Wells Fargo isn’t complying with the various financial settlements it agreed to over the last few years in the fake accounts scandal, the United States House Committee on Financial Services said in a report on Wednesday.
The report, released a week ahead of Wells Fargo CEO Charles Scharf’s testimony to Congress, concluded that the Wells Fargo board failed to oversee the management in addressing the risk management concerns raised by the regulators.
The board didn’t ensure that there were managers with “sufficient compliance experience” to handle the matter, the report said, and instead outsourced the compliance to outside consultants.
The report further alleged that the board allowed management to “repeatedly” submit inadequate plans in response to the 2018 regulatory consent orders and that former Wells Fargo chief executive officer Timothy Sloan gave false statements to Congress in his March 2019 testimony.
Both the board and the management also “prioritized financials and other considerations” rather than working on fixing the issues identified by the regulators, it said.
“This Committee staff report shines a much-needed spotlight on ‘The Real Wells Fargo,’ a reckless megabank with an ineffective board and management that has exhibited an egregious pattern of consumer abuses,” Chairwoman Maxine Waters said in a statement.
“The Bank continues to engage in consumer abuses” per the House report, and “the potential for widespread consumer harm still remains.”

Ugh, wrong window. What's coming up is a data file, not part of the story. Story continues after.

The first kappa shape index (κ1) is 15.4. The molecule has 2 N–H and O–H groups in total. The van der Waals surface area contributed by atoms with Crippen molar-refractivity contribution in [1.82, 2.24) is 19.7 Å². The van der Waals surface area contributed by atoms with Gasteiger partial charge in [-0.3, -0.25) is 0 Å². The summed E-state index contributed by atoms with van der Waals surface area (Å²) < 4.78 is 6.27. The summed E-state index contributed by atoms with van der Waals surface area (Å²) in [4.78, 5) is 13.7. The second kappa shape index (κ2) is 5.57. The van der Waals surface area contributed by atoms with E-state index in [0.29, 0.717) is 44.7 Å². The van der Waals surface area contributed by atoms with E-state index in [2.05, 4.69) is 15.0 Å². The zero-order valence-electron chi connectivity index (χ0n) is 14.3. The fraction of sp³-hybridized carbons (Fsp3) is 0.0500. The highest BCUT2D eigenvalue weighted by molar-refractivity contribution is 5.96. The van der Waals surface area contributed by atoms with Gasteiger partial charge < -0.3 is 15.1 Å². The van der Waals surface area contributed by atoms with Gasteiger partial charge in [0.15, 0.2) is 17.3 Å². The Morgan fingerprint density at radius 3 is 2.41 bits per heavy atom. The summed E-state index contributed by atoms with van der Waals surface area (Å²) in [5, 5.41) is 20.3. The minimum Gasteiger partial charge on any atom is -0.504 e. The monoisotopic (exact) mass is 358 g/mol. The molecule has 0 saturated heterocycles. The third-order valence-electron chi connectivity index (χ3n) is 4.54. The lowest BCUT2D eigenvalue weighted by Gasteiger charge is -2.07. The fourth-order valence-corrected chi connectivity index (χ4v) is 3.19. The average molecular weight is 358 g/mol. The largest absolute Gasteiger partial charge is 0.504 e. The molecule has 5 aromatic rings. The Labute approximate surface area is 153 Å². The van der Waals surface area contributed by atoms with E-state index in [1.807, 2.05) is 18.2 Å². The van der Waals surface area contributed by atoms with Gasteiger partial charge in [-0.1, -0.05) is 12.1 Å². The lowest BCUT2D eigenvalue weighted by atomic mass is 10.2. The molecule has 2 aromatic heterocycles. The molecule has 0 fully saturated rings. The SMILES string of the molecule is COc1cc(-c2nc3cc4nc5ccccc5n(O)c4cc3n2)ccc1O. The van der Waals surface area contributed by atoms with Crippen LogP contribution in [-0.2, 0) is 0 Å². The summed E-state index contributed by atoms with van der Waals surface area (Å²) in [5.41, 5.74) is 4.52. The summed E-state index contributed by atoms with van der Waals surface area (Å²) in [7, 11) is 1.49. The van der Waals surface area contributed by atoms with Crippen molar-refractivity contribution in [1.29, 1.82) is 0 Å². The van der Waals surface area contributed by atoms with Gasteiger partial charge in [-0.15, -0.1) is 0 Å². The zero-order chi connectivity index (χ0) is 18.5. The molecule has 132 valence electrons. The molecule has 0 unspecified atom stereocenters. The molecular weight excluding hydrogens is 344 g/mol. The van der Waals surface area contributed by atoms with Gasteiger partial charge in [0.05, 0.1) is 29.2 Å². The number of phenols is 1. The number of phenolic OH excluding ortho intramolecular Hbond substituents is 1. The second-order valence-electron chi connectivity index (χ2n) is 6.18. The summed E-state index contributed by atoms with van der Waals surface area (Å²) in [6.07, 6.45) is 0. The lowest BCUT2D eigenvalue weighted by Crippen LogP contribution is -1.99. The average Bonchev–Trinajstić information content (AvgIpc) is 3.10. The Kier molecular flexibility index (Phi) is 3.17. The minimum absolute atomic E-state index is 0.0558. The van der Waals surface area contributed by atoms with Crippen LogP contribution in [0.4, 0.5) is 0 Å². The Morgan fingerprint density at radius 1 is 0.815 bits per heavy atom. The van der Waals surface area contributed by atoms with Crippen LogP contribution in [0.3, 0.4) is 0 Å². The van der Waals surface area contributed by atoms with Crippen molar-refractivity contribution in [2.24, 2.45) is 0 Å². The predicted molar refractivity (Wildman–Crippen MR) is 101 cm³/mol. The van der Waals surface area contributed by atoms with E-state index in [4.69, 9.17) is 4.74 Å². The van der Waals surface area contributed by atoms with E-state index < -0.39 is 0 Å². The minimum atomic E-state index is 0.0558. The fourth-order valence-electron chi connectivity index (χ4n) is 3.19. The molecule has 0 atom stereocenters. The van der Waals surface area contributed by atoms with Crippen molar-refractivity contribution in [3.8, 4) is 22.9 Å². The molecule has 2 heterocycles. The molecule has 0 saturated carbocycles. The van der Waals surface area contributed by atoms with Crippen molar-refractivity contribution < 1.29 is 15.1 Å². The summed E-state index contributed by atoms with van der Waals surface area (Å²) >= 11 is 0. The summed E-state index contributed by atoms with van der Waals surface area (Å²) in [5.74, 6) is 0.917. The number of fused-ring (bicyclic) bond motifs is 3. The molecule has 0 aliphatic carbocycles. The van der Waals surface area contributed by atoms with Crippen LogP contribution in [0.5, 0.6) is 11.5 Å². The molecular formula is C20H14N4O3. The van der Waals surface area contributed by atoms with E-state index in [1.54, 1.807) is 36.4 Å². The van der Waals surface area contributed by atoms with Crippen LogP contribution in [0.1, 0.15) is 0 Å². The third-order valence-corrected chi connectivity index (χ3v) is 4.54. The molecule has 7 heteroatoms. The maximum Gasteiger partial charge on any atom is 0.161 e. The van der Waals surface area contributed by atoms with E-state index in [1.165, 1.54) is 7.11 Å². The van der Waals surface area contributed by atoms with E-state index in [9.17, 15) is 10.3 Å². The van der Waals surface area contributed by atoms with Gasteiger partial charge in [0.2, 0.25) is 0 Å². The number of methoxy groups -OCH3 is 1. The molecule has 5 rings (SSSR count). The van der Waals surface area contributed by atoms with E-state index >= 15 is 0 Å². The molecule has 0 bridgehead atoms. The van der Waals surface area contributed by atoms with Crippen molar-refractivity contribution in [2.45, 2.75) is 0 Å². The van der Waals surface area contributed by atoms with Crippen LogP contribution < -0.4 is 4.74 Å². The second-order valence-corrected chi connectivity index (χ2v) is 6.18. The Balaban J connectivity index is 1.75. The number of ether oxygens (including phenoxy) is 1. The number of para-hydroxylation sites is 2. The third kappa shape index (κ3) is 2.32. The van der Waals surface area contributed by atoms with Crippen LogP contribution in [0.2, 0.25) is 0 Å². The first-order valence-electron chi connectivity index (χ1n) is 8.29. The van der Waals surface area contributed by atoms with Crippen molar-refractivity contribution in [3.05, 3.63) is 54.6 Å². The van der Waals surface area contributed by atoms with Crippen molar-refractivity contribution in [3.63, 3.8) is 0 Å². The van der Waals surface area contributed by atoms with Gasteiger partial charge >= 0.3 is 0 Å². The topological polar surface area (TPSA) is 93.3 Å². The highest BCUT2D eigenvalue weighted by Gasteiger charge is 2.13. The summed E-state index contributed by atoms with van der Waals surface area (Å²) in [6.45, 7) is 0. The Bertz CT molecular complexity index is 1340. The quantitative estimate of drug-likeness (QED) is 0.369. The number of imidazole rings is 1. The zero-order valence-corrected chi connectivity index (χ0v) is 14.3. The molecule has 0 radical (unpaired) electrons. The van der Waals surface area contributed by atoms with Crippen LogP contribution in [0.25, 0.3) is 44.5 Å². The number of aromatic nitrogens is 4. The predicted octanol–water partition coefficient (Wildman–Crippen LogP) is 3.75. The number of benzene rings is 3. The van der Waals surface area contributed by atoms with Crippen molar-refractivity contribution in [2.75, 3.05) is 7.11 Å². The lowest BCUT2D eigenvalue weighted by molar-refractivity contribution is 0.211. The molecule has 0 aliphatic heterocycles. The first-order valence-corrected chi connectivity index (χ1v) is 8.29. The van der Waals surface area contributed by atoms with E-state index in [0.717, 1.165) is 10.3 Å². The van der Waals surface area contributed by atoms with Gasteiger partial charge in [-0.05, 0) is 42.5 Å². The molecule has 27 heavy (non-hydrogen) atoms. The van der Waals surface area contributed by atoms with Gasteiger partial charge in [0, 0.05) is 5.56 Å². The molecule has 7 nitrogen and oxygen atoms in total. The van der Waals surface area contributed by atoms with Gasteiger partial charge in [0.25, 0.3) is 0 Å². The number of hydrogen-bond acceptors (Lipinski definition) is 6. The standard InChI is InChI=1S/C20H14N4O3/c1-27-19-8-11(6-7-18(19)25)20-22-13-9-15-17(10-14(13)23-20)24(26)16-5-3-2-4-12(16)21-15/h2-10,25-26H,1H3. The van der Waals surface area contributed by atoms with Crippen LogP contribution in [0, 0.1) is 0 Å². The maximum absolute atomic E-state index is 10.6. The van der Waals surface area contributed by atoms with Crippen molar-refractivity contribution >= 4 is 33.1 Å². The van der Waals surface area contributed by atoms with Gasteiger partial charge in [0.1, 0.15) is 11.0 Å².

Wells Fargo agreed to pay about $7 billion in a settlement with regulators, including a recent $3 billion settlement made with the Justice Department and the Securities and Exchange Commission in the 2016 scandal where employees were found to be creating fake accounts in customers’ name under extreme sales pressure from the management.
The House Committee said that the regulators, too, failed to hold Wells Fargo accountable for the lack of compliance.
Financial regulators were aware of the problematic practices at Wells Fargo but didn’t take any public-enforcement action for years, according to the report.
The Consumer Financial Protection Bureau had “backchannel communications” with Wells Fargo regarding its compliance risk management consent order, the House Committee said.
The Office of the Comptroller of the Currency also failed to take effective actions to get Wells Fargo to “correct its weak controls over [unfair and deceptive acts or practices] risks” in the aftermath of the 2018 consent order.
This story originally appeared on Benzinga.
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